We all tend to project onto others what we don’t want to see in ourselves. Enemy images arise from the fact that we cannot accept what we ourselves are. We are fighting the other in the illusion of being able to distract from our own weaknesses. Peace can arise if we look closely at what we so resolutely reject. A game invites you to pick up all the cards and make the most of it.
You need courage for this game. Because here we meet bristly trolls and fire-breathing dragons, mean goblins and high-nose princesses. It is teeming with thick heads, scratch brushes, insulted liver sausages and black peters. It’s a game where we meet ourselves.
We cannot do this alone. For this we need the help of others. For only they can draw our attention to where the shoe presses, i.e. where a dragon or princess wants to be freed. Through the behaviour of others, we feel where it rubs and zips, rattles and crunches. They show us where something does not sound harmonious with us.
It is not the others who put the discord in us. They only strike the strings of our instrument. So we know where we have something to vote for. No one can take this work away from us. And we can’t take it on for anyone else either. Everyone is responsible for their own instrument.
Cards on the table
So go out into the world — it’s full of stumbling blocks! There is the neighbour who annoys us, the boss who does not respect us, the partner who treats us in the way we do not want. We often despair of it: we simply do not manage to change the others as we would like them to. They just don’t notice. You don’t understand. We can still bend so much on them, it just doesn’t want to work.
Time to take matters into your own hands and take the test of courage. Probably the other person doesn’t mean it anyway, because like us he is mainly preoccupied with himself. So let’s take a piece of paper, scissors and cut a few cards. Let us put them on the table. They are empty. That will change in a straight away.
Let us think of a situation or conflict that is causing us problems at this moment. What bothers us most about this? What do we accuse the others of? Now it’s not about telling the whole story that goes with it. Most of the time, we’ve already got that behind us. Colleagues, sports friends and best friends probably already know her by heart. Here the lyre box is parked.
What words are coming to mind now? What are the feelings involved? There is only one word on each card, like disrespectful, unjust, hard-hearted, stubborn. Let us not put a leaf out of our mouths! Nobody sees us over the shoulder. So: Get out of it! What does the other person simply not want to see? Where does the record hang? What brings us to the palm tree?
Accepting the Black Peter
That is good. But this is only the first step. The test of courage is the second. For this is about recognizing that everything we accuse of another says something about ourselves first and foremost. As much as we try to turn and turn, the compass keeps moving in our direction. It is we who hold the strings of our instrument in our hands.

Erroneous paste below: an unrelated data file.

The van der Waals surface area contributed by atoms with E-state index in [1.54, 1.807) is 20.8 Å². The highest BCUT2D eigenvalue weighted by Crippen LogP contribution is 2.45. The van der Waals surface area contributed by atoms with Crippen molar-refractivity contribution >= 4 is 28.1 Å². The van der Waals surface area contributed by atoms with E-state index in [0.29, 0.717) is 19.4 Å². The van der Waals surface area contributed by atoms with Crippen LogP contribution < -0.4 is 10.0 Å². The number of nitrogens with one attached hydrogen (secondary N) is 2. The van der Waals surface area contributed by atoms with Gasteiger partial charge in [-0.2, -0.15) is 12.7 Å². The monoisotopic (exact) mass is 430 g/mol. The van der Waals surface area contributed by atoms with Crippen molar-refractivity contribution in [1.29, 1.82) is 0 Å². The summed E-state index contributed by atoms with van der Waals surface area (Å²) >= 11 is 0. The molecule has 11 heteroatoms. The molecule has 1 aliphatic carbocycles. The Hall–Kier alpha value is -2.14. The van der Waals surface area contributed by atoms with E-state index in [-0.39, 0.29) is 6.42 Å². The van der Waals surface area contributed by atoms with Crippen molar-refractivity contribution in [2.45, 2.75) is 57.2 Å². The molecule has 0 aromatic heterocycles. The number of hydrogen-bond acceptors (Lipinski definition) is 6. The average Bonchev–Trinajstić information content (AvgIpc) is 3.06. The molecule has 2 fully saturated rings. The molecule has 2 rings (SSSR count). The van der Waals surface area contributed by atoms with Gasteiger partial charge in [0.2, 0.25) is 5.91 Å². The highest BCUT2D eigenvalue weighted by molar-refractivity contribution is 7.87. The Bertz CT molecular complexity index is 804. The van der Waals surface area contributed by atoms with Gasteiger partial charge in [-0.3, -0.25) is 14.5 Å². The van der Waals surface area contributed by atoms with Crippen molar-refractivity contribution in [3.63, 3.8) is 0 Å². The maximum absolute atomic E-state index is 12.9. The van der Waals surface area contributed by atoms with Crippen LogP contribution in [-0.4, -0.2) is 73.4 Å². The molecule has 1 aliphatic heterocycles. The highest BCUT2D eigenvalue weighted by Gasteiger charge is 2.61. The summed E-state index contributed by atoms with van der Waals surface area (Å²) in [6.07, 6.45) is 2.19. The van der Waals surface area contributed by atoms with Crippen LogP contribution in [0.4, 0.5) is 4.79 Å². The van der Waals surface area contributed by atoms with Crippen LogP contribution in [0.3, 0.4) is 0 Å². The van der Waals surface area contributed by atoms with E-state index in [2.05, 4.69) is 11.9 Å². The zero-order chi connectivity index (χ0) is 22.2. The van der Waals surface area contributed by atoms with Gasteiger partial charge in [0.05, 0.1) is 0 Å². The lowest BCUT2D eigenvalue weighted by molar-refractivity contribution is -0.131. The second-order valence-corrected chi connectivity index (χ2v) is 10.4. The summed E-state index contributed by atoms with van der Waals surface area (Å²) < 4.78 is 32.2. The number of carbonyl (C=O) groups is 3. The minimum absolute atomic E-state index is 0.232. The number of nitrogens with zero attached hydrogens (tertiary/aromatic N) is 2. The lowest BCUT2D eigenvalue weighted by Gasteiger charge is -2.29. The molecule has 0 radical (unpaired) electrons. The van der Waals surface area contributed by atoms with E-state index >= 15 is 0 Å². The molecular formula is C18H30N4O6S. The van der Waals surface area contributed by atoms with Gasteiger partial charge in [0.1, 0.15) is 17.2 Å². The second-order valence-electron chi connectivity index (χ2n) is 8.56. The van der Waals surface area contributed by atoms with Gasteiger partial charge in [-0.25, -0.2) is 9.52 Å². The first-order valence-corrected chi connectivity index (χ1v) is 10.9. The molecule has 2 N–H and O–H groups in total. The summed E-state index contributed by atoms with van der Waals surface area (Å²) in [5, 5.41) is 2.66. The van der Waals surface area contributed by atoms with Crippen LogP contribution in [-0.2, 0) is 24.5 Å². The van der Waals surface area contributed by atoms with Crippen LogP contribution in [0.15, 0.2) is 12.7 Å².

So if the string is “stubbornly” struck, then in this game the rule is that I have to ask myself how stubbornly I behave. Where am I relentless? What can I not hear, see, accept? Where am I unfair to myself and others? Where do I not respect my own limits? Where am I assaulted myself? …
If you are still reading now, you have already passed the greatest test of courage. He opens up that it is not others who are the cause of his evil, but his own behavior. What follows now is child’s play. So in front of us are cards with words on it that make life difficult for us. The fact is that even if we crump it, tear them, burn them or throw them away, we won’t really get rid of them. They stick to us again and again. So we have to do it differently.
Play all cards
If something does not want to disappear, then there is only one thing left: we must accept it and do something with it, rather than against it. Gritting my teeth, I take my cards in my hand. Not so easy. I don’t want to be like what’s there: thick-headed, relentless, disrespectful. And yet, I am. If I weren’t, it wouldn’t bother me with each other’s behavior. Let him be right? I have my peace.
We see above all what we know about ourselves. Even if we do not want to see it, and even if we turn ourselves upside down, we do what we criticize so vehemently about the other. The more I fight against it, the more I am aming these qualities. And so I really have no choice but to pick up these cards.
Yes, it is. Yes, I can be. Like the person I would like to scratch my eyes to, I can be blind, ignorant, one-sided, selfish, bored, penetrating, mean, stingy, jealous. I am. But I have not only black Peter on my hand, but also a joker: when I have accepted the little one in me, my greatness can unfold. If I accept what I don’t want to be, I will finally be what I want to be. This is the most amazing side of this game.
Self-acceptance, prerequisite for world peace
Accepting its dark sides has nothing of self-incrimination or self-humiliation. It is a testament to greatness to acknowledge one’s own weaknesses and to embrace one’s wholeness inwardly. We can do this with playful cheerfulness and a pinch of self-irony. It’s not bad. This is happening to all of us. Next time we take better care.
What we still have to do now is to remain vigilant. I have ticked a small box for this, in which a few blank cards are always waiting to be described. So I know what is at stake, so to speak, and what aspires to be accepted and dissolved.
I want as many people as possible to play this game. For if we manage to embrace ourselves instead of fighting our own weaknesses in other people, then we will make a great contribution to peace in the world. All we need is a piece of paper, scissors and a bit of courage.